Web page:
Western March Browns
.............................Fly Fishing Yellowstone National Park

Western March Browns - (Rhithrogena sp) -Duns and Spinners

Normally, at least on other streams in the West, the duns are the most important stage
to imitate. The time that they remain on the surface of the water depends upon the
temperature. The colder the day, the longer they tend to drift before flying away. These
mayflies are usually a hook size 14 to 16.

In streams with fast moving, rough water, where these mayflies are typically found, fish
the dry fly using an upstream presentation along the seams of pocket water and the
edges of the runs. Leaders should be about eight foot long with a two-foot size 4X
tippet. In the moderately moving water of some of the smooth flowing meadow sections
of the streams, you may need to use a down and across stream presentation, a longer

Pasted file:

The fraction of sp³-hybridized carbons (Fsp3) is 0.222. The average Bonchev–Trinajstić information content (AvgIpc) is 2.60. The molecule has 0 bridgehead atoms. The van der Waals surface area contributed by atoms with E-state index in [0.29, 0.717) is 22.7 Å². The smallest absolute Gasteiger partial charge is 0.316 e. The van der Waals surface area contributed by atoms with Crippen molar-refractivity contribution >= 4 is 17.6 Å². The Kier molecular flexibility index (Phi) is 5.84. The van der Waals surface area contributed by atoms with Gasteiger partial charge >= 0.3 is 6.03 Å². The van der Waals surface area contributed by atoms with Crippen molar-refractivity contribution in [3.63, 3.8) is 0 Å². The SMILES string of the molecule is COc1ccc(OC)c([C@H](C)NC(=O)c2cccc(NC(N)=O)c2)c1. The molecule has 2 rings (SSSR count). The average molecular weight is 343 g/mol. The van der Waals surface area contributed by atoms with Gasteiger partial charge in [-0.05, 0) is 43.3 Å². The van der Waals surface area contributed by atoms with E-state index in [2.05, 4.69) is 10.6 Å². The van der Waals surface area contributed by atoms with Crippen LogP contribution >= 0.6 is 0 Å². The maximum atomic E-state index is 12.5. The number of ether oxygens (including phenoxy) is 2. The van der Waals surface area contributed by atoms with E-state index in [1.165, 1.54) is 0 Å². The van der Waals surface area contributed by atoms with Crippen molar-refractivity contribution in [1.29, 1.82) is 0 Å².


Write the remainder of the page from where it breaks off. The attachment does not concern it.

leader and smaller tippet size.

In some cases, the spinners are the most important phase of the Rhithrogena species,
but this depends on a lot of factors, mainly the weather and species, or time of year the
spinner fall occurs. The reason is that the duns hatch off and on throughout a long
period of time but the spinner fall concentrates the mayflies and it occurs in a much
shorter period of time. Calm evenings sometimes produce excellent spinner action. The
females usually lay their eggs over the riffles and runs of the stream but the trout tend
to eat them in areas of the streams where they collect.

When the spinner fall starts, upstream presentations made in the calmer areas of
pocket water and at the tail end of riffles and runs will usually work best. Slower moving
smooth water may require a down and across presentation using longer leaders and
smaller tippets. At some point the spent spinners will collect in the eddies, pockets and
other similar slow water areas below the runs and riffles. Spent imitations will produce if
presented in these areas. The down and across presentation usually works best for this.
Coming Up Next:
Western March Browns - (Rhithrogena sp) - Fly Pattern Colors

Copyright 2008 James